30th June 2014
Young British women are grossly underestimating the amount of cash they will need to fund the retirement they desire, a new study has found.
According to research from fund manager BlackRock, young women aged between 25 and 34 want a household income of £29,000 a year when they finish work – and believe a pension pot of £142,000 will be sufficient to fund. But the reality is they will need well over half a million at £555,556 to reach this goal
But in contrast to all age groups, young women have the strongest recognition that the state will play a limited role in funding their later life. However while young women are more realistic that the responsibility for their retirement lies with them, a worrying 64% have not started to plan for it financially.
The study found that women aged 45 and over put funding a comfortable retirement at the top of their financial priorities whereas for younger generations paying off debts, growing their wealth, saving for a deposit for a new home, paying off a mortgage and financing their children’s education take precedence.
The survey also shows that young women have more than 80% of their savings and investments in cash deposits – the highest proportion of all age groups. In addition, 43% of women who hold cash indicated that they intend to increase their allocation to cash in the year ahead. While they are the most likely age group to take higher risks to achieve higher returns, their allocation to stock investments is conservative at 7%.
Worryingly more than a third of younger women think that cash savings will help fund their retirement income but a cash pot of £50,000 five years ago would only purchase £42,320 worth of goods today as a result of inflation.
Knowledge and advice
More encouragingly, it is younger women, rather than any other age group, that are the most likely to seek the help of a financial adviser to help them plan for retirement.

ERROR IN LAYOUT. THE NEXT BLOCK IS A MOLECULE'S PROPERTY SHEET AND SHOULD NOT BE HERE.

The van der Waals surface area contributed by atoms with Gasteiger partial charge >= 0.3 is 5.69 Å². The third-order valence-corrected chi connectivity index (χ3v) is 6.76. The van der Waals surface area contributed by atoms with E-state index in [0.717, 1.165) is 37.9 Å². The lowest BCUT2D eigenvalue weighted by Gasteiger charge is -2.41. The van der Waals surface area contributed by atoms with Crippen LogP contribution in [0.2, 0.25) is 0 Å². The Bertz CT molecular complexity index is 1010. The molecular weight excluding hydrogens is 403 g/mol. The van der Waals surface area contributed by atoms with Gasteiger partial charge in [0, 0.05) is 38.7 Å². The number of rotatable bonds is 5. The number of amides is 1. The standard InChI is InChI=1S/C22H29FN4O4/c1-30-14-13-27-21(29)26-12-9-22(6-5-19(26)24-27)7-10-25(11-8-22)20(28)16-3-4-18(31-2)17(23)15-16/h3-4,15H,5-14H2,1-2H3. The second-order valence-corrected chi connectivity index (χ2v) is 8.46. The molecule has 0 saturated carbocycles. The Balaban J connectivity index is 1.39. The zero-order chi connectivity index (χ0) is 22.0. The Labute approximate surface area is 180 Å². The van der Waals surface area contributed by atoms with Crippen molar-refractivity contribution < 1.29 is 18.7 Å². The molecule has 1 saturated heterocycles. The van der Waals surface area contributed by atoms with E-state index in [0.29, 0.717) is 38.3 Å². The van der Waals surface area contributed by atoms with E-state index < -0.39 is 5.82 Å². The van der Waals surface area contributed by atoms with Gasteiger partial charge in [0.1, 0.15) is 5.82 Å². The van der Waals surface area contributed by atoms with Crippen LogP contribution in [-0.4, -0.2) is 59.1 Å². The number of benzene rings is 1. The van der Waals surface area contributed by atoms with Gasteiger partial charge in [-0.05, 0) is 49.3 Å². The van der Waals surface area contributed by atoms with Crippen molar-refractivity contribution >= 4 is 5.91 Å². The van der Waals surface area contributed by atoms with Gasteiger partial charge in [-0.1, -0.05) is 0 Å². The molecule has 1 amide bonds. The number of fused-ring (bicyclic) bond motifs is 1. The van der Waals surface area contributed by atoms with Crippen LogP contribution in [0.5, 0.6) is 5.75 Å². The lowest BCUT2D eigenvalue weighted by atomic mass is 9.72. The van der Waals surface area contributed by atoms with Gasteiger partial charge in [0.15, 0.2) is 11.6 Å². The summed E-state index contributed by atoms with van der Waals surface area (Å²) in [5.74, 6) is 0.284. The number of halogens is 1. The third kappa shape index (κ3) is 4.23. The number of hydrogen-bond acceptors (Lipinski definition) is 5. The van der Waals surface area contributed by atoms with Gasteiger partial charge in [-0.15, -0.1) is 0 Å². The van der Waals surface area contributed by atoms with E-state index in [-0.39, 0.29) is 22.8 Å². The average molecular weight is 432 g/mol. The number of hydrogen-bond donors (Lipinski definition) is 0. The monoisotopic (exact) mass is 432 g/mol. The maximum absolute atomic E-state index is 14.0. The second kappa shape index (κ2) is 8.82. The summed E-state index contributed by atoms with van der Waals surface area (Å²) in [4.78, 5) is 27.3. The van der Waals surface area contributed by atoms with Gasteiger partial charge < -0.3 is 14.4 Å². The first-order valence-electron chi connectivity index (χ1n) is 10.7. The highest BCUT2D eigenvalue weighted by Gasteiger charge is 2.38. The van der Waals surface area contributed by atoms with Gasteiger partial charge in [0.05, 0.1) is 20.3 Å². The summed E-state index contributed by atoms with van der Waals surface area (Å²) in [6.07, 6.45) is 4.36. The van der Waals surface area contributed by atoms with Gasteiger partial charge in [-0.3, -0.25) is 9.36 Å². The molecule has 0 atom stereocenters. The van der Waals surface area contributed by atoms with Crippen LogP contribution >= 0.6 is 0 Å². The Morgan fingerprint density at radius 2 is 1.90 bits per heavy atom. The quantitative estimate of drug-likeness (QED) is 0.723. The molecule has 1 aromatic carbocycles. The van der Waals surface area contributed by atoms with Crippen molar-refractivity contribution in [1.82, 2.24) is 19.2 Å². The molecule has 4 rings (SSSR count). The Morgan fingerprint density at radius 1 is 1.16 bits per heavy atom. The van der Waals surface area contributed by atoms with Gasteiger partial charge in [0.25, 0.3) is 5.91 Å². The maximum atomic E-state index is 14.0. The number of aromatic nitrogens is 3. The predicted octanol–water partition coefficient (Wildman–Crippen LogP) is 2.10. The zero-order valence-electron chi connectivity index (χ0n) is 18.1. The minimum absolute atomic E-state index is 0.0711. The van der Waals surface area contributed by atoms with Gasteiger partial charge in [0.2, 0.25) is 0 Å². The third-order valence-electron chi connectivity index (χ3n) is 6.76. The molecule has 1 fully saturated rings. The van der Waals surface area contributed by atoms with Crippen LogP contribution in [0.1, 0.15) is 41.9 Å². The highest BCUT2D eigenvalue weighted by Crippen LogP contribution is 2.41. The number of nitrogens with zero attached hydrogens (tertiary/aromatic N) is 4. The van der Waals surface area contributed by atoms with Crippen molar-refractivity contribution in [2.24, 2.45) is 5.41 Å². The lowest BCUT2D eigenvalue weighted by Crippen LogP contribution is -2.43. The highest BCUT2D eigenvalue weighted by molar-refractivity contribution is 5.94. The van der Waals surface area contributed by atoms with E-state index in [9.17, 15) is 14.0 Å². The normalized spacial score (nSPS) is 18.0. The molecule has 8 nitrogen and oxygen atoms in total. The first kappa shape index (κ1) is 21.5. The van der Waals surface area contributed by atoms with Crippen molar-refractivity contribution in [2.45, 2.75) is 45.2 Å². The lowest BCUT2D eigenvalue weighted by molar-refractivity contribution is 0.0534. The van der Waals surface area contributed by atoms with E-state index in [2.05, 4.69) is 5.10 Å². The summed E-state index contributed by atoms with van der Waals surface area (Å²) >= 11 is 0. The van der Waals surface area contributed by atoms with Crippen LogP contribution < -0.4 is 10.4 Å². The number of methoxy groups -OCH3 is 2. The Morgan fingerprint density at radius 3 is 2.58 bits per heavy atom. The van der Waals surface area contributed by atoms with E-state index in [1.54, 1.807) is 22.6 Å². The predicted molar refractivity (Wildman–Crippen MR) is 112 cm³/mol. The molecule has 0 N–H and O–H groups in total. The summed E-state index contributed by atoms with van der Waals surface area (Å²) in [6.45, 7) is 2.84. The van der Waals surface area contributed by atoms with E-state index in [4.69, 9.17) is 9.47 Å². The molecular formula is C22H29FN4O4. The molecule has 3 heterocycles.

Juliet Bullick at BlackRock says: “It is clear that there is a huge gap between what income young women say they need at retirement and the steps they are taking to help get them there. Worryingly, they are underestimating the retirement pot they think will fund their desired income in later life by more than £400,000.
“It’s entirely understandable that young women have other financial priorities. There are also some really simple and practical changes that can be made to everyday life to help build up a pot of money.”
Notably, when retired women in BlackRock’s survey were asked to reflect on what advice they would give to their younger self in preparing for retirement, more than two-thirds recommended saving as early as possible.
“We are all living longer, healthier lives and making a plan for how we live it comfortably has never been more important. The survey shows that women who take financial planning seriously are much more in control and confident of their financial future, than those that don’t,” adds Bullick.